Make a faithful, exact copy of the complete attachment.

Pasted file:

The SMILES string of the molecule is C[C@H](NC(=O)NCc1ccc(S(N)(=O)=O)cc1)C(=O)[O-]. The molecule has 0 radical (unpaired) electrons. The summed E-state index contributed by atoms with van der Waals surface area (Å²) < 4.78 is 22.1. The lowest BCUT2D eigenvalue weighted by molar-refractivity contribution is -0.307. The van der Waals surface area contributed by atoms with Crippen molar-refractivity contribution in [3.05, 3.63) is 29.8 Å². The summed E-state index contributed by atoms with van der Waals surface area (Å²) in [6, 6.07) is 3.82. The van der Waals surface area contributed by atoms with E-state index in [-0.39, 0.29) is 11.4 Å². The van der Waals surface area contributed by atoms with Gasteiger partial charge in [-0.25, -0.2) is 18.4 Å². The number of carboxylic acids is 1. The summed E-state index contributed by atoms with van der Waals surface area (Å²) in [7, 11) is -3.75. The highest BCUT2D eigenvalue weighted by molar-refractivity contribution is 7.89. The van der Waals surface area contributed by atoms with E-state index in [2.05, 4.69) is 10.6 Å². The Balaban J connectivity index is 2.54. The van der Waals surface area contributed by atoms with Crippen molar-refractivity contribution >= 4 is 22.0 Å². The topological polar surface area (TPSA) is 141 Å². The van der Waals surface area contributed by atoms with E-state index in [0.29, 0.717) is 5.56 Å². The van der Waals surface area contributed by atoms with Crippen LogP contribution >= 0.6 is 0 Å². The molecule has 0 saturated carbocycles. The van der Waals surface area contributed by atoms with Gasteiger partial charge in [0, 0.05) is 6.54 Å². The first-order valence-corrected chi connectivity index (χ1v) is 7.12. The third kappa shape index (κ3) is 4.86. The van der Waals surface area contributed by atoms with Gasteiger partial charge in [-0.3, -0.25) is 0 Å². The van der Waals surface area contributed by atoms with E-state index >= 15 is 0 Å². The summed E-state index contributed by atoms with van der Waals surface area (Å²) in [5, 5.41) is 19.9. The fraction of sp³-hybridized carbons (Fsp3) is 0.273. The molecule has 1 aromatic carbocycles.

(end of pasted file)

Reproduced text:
The SMILES string of the molecule is C[C@H](NC(=O)NCc1ccc(S(N)(=O)=O)cc1)C(=O)[O-]. The molecule has 0 radical (unpaired) electrons. The summed E-state index contributed by atoms with van der Waals surface area (Å²) < 4.78 is 22.1. The lowest BCUT2D eigenvalue weighted by molar-refractivity contribution is -0.307. The van der Waals surface area contributed by atoms with Crippen molar-refractivity contribution in [3.05, 3.63) is 29.8 Å². The summed E-state index contributed by atoms with van der Waals surface area (Å²) in [6, 6.07) is 3.82. The van der Waals surface area contributed by atoms with E-state index in [-0.39, 0.29) is 11.4 Å². The van der Waals surface area contributed by atoms with Gasteiger partial charge in [-0.25, -0.2) is 18.4 Å². The number of carboxylic acids is 1. The summed E-state index contributed by atoms with van der Waals surface area (Å²) in [7, 11) is -3.75. The highest BCUT2D eigenvalue weighted by molar-refractivity contribution is 7.89. The van der Waals surface area contributed by atoms with E-state index in [2.05, 4.69) is 10.6 Å². The Balaban J connectivity index is 2.54. The van der Waals surface area contributed by atoms with Crippen molar-refractivity contribution >= 4 is 22.0 Å². The topological polar surface area (TPSA) is 141 Å². The van der Waals surface area contributed by atoms with E-state index in [0.29, 0.717) is 5.56 Å². The van der Waals surface area contributed by atoms with Crippen LogP contribution >= 0.6 is 0 Å². The molecule has 0 saturated carbocycles. The van der Waals surface area contributed by atoms with Gasteiger partial charge in [0, 0.05) is 6.54 Å². The first-order valence-corrected chi connectivity index (χ1v) is 7.12. The third kappa shape index (κ3) is 4.86. The van der Waals surface area contributed by atoms with Gasteiger partial charge in [-0.3, -0.25) is 0 Å². The van der Waals surface area contributed by atoms with E-state index >= 15 is 0 Å². The summed E-state index contributed by atoms with van der Waals surface area (Å²) in [5, 5.41) is 19.9. The fraction of sp³-hybridized carbons (Fsp3) is 0.273. The molecule has 1 aromatic carbocycles.